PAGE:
The Wisdom of Plants and the Future of Fashion

By Daria Dorosh

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The relationship between plants and fashion has a very long history. From the earliest Egyptian linens made from flax fiber, to culturally specific techniques of pounding bark into cloth in Asia, Africa, and the Pacific, plant-based textiles have been part of our evolution as humans. In this digital age, information on plant characteristics that permeate clothing made from natural textiles such as linen, cotton, ramie, and bamboo is at our fingertips. We can learn about the durability, moisture absorption, bacteria resistance, and breathability of the textiles we wear. Our curiosity can lead us to make healthy choices about what we put next to the largest organ of our body, our skin.

Today, the proliferation of cheap and plentiful mass- produced clothing has made the fashion industry one of the top polluters on the planet.

At the same time, our search will show that clothing today carries a toxic burden. With the exception of California’s Proposition 65, there is little regulation of chemicals in clothing in the United States. Both natural and synthetic textiles are infused with chemicals that do not biodegrade and can be absorbed by our skin. In the nineteenth century, synthetic Azo dyes that do not require a mordant in the dye process replaced natural dyes in manufacturing. Today, the proliferation of cheap and plentiful mass- produced clothing has made the fashion industry one of the top polluters on the planet. Over-production of clothing is another key issue, along with chemical finishes such as waterproofing, anti-wrinkle treatment, fire retardants, herbicides, and pesticides. No matter how much we recycle individually, we find ourselves complicit in the toxic mix that eventually ends up in landfills. The Environmental Protection Agency has stated that the volume of clothing sent to landfills has skyrocketed with 17 million tons sent to landfills in 2018. If clothing takes more than 200 years to decompose while millions of tons are added each year, recycling cannot catch up to it. Choosing between two options – natural plant-based textiles or synthetic ones is important, but it may not be enough. We need to shift our thinking about fashion. We need to ask ourselves, what if clothing design was responsive to climate change and social issues like surveillance, and addressed our need for protection, comfort, health, and beauty? Can we program clothing to work for our changing needs? One part of the answer may reside in forming a new relationship with plants.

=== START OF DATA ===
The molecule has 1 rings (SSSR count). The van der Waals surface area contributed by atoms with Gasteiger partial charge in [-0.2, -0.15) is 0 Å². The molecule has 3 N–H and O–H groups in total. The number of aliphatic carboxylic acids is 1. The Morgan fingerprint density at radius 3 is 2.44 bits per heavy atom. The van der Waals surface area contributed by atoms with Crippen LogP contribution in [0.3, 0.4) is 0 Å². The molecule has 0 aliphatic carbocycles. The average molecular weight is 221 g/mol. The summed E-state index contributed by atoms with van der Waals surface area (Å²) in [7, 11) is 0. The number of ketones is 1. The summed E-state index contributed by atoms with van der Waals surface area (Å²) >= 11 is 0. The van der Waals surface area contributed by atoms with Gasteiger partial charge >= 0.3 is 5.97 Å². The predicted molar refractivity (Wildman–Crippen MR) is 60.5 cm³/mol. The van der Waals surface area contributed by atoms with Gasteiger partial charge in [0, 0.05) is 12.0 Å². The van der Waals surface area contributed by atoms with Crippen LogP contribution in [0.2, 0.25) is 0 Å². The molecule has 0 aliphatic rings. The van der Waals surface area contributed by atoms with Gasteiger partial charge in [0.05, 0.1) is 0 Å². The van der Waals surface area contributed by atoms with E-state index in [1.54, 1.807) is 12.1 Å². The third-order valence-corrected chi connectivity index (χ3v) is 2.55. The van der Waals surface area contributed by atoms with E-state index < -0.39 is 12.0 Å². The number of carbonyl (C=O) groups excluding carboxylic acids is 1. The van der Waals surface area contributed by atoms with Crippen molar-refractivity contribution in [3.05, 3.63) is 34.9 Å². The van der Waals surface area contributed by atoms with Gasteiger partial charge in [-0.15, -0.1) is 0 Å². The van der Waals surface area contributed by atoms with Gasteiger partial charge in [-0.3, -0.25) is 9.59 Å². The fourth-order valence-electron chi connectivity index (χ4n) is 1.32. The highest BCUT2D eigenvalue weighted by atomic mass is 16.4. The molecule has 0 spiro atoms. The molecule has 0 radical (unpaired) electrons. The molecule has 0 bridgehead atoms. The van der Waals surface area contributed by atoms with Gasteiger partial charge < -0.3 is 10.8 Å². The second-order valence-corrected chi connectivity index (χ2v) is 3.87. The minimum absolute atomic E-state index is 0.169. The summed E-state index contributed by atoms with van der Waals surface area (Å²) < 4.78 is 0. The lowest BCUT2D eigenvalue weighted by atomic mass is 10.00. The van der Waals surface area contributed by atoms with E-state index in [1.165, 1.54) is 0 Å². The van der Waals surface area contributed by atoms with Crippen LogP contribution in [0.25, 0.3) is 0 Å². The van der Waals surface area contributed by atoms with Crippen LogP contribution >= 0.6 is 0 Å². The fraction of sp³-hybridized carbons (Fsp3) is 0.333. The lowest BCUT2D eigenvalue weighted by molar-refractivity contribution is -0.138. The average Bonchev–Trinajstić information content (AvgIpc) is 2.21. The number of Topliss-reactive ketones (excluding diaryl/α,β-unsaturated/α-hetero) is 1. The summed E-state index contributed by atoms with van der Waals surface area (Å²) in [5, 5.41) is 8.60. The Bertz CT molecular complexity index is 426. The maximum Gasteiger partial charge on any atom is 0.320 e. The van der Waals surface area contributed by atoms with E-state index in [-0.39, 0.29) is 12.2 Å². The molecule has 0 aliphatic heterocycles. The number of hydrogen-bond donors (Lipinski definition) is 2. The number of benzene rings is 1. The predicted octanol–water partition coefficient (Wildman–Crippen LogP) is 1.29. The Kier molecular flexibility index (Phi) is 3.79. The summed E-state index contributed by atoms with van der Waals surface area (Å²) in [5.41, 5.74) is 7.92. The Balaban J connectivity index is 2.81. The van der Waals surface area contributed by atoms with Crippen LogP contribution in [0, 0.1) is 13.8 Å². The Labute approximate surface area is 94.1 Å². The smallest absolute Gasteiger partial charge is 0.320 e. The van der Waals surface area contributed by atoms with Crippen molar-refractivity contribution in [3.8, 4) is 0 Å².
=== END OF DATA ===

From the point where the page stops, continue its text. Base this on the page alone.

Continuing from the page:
We need to ask ourselves, what if clothing design was responsive to climate change and social issues like surveillance, and addressed our need for protection, comfort, health, and beauty? 

We can find wisdom in the weeds under our feet if only we care to look more deeply.

We have learned about plants, but we can also learn from plants. 

There are many species of buttercup which are common across the United States. Here is the California Buttercup (Ranunculus californicus) that has been found to have exceptional optical properties that could be biomimicked for clothing. Photo: Calibas, CC BY-SA